The study is conducted according to the standards of the International Guidelines for Ethical Review of Epidemiological Studies (Council for International Organizations of Medical Sciences- CIOMS-Geneva, 1991) and the recommendations of the Spanish Society of Epidemiology about the review of ethical aspects of epidemiological research.
Confidentiality of the data
All information relative to the patient’s identity is considered confidential. The data generated during the study will be handled according to the Law 5/1999 and corresponding normative. Any researcher with access to the data used in the study will be required to sign a document guaranteeing confidentiality.
All patients must read the “Patient Information Form” and sign a document giving their consent.
Stroke caregivers and patients are dropped into the caregiver and recipient roles acutely following the stroke event, unlike other chronic illnesses in which the caregiving role is developed over time. Little attention has been paid to the preparation of minor stroke survivors for the recovery trajectory or the spouse for the caregiving role .
It has been shown by other studies that caregivers have conflicts and relationship problems with other family members. These problems arise from the way they understand the disease and set up the strategies to handle the situation [22, 23]. The influence of family function could have a varying importance in the care of dependents, not having been studied in primary care .
There are other studies describing the prevalence and determinants of dependence associated with informal care over the health services used. However, none of these studies are focused from the perspective of the patient with stroke; all of them were carried out from the perspective of caregivers.
Our research aims to assess the influence of family function in the protection of people with stroke sequelae and need for physiotherapy, in their family environment. On the other hand, it wants to know the perception of the caregivers, their difficulties with work, and the influence of the family function. Furthermore, it aims to record the perception of the patients with stroke sequelae about the care received and whether they feel protected in their family environment.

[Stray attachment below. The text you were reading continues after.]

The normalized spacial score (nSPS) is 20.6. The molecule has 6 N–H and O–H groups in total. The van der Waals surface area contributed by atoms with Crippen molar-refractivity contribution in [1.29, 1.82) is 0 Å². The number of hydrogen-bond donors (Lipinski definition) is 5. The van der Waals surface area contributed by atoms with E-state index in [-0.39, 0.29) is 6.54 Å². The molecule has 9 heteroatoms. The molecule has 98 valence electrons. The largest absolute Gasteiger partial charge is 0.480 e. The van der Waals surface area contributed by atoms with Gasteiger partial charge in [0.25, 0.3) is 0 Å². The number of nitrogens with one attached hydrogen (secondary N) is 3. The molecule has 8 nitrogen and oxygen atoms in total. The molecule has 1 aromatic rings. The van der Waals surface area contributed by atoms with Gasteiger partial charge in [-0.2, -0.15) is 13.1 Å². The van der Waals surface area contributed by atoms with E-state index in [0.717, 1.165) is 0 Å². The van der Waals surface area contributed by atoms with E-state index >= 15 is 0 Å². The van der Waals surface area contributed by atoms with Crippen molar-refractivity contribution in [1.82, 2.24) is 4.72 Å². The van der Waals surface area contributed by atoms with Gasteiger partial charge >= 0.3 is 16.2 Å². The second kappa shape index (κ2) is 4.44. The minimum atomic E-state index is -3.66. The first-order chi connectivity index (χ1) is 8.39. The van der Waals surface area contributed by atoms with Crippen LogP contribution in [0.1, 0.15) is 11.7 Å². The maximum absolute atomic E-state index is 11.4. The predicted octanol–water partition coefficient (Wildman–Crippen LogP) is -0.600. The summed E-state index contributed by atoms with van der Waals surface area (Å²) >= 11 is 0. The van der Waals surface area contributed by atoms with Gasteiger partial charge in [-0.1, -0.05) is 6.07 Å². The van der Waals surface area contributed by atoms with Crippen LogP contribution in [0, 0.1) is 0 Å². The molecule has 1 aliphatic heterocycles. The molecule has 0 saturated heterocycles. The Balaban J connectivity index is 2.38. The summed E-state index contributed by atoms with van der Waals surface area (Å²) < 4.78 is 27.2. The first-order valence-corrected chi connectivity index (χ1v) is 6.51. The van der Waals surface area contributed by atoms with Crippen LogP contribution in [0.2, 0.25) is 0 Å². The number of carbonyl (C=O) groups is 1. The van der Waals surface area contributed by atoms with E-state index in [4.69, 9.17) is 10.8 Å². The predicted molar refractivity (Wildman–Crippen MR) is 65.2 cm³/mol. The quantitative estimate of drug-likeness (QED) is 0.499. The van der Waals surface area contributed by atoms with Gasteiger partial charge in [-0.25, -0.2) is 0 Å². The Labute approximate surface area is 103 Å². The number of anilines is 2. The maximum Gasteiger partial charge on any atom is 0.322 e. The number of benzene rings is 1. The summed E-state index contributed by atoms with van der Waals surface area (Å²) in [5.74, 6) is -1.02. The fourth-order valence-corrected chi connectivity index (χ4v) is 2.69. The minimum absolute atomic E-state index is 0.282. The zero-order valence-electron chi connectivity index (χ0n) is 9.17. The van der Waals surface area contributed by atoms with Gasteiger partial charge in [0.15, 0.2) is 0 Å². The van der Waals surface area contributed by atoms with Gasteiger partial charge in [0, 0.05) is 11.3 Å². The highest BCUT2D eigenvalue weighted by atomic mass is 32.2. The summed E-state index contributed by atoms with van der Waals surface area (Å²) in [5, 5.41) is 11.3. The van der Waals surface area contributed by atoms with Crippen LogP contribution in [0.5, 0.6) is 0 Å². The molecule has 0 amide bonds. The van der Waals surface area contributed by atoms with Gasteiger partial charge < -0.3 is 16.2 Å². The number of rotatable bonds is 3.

Using a triangular methodology, we will analyze the hypothesis that “the higher dependence grade and the lower family function, the less “protection” will be observed for both patient and primary caregiver”.
An application of this study is the assessment, through the objectives, of predictive factors in terms of dependence of people affected by stroke to better understand if there is a relationship between the care received and the care provided by caregivers. Therefore, the results of our study should be of great interest for the community of physiotherapists and most relevant for the families affected.
Comité Etico de Investigación Clínica (Ethics Committee for Clinical Trials)
World Health Organization
Actividades de la vida diaria (Daily Life Activities).
This project was supported by funds from Conselleria de Sanidad (Valencia Regional Ministry of Health) - Resolution 15 July 2009 (Exp. n SM I 14/2010) and has been managed by FISABIO.
- Mackay J, Mensah G: The Atlas of Heart Disease and Stroke. 2006, WHO and US Centers for Disease Control and Prevention, 50-51. Retrieved from http://www.who.int/cardiovascular_diseases/en/cvd_atlas_15_burden_stroke.pdf on 19 July 2010Google Scholar
- Green TL, King KM: The trajectory of minor stroke recovery for men and their female spousal caregivers: literature review. J Adv Nurs. 2007, 58 (6): 517-531.View ArticlePubMedGoogle Scholar